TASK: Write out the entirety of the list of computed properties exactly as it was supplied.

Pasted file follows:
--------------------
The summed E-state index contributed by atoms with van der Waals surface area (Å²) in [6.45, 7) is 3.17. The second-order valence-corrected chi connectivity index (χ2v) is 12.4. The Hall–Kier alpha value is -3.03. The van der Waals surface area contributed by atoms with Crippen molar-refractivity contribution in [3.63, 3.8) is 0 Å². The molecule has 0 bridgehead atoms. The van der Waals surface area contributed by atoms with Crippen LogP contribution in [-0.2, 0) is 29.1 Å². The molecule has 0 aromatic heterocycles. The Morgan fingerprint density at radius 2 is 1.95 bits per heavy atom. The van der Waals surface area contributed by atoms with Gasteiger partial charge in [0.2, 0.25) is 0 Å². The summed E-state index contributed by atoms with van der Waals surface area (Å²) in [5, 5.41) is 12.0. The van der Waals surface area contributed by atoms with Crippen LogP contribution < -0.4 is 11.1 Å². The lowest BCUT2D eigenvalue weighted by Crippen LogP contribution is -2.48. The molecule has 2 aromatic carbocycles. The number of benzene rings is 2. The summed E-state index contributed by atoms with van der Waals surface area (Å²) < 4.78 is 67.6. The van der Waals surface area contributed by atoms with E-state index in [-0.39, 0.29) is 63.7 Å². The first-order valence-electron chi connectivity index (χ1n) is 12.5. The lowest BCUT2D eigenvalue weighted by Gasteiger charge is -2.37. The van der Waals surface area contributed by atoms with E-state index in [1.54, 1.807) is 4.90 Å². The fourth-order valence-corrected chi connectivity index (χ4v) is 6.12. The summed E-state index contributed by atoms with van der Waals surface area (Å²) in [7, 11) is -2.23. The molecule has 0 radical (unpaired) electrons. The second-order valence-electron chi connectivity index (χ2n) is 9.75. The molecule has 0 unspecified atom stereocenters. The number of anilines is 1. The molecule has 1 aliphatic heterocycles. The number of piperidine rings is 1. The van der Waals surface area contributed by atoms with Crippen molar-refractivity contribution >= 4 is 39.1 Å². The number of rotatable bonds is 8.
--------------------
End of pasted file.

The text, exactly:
The summed E-state index contributed by atoms with van der Waals surface area (Å²) in [6.45, 7) is 3.17. The second-order valence-corrected chi connectivity index (χ2v) is 12.4. The Hall–Kier alpha value is -3.03. The van der Waals surface area contributed by atoms with Crippen molar-refractivity contribution in [3.63, 3.8) is 0 Å². The molecule has 0 bridgehead atoms. The van der Waals surface area contributed by atoms with Crippen LogP contribution in [-0.2, 0) is 29.1 Å². The molecule has 0 aromatic heterocycles. The Morgan fingerprint density at radius 2 is 1.95 bits per heavy atom. The van der Waals surface area contributed by atoms with Gasteiger partial charge in [0.2, 0.25) is 0 Å². The summed E-state index contributed by atoms with van der Waals surface area (Å²) in [5, 5.41) is 12.0. The van der Waals surface area contributed by atoms with Crippen LogP contribution < -0.4 is 11.1 Å². The lowest BCUT2D eigenvalue weighted by Crippen LogP contribution is -2.48. The molecule has 2 aromatic carbocycles. The number of benzene rings is 2. The summed E-state index contributed by atoms with van der Waals surface area (Å²) < 4.78 is 67.6. The van der Waals surface area contributed by atoms with E-state index in [-0.39, 0.29) is 63.7 Å². The first-order valence-electron chi connectivity index (χ1n) is 12.5. The lowest BCUT2D eigenvalue weighted by Gasteiger charge is -2.37. The van der Waals surface area contributed by atoms with E-state index in [1.54, 1.807) is 4.90 Å². The fourth-order valence-corrected chi connectivity index (χ4v) is 6.12. The summed E-state index contributed by atoms with van der Waals surface area (Å²) in [7, 11) is -2.23. The molecule has 0 radical (unpaired) electrons. The second-order valence-electron chi connectivity index (χ2n) is 9.75. The molecule has 0 unspecified atom stereocenters. The number of anilines is 1. The molecule has 1 aliphatic heterocycles. The number of piperidine rings is 1. The van der Waals surface area contributed by atoms with Crippen molar-refractivity contribution >= 4 is 39.1 Å². The number of rotatable bonds is 8.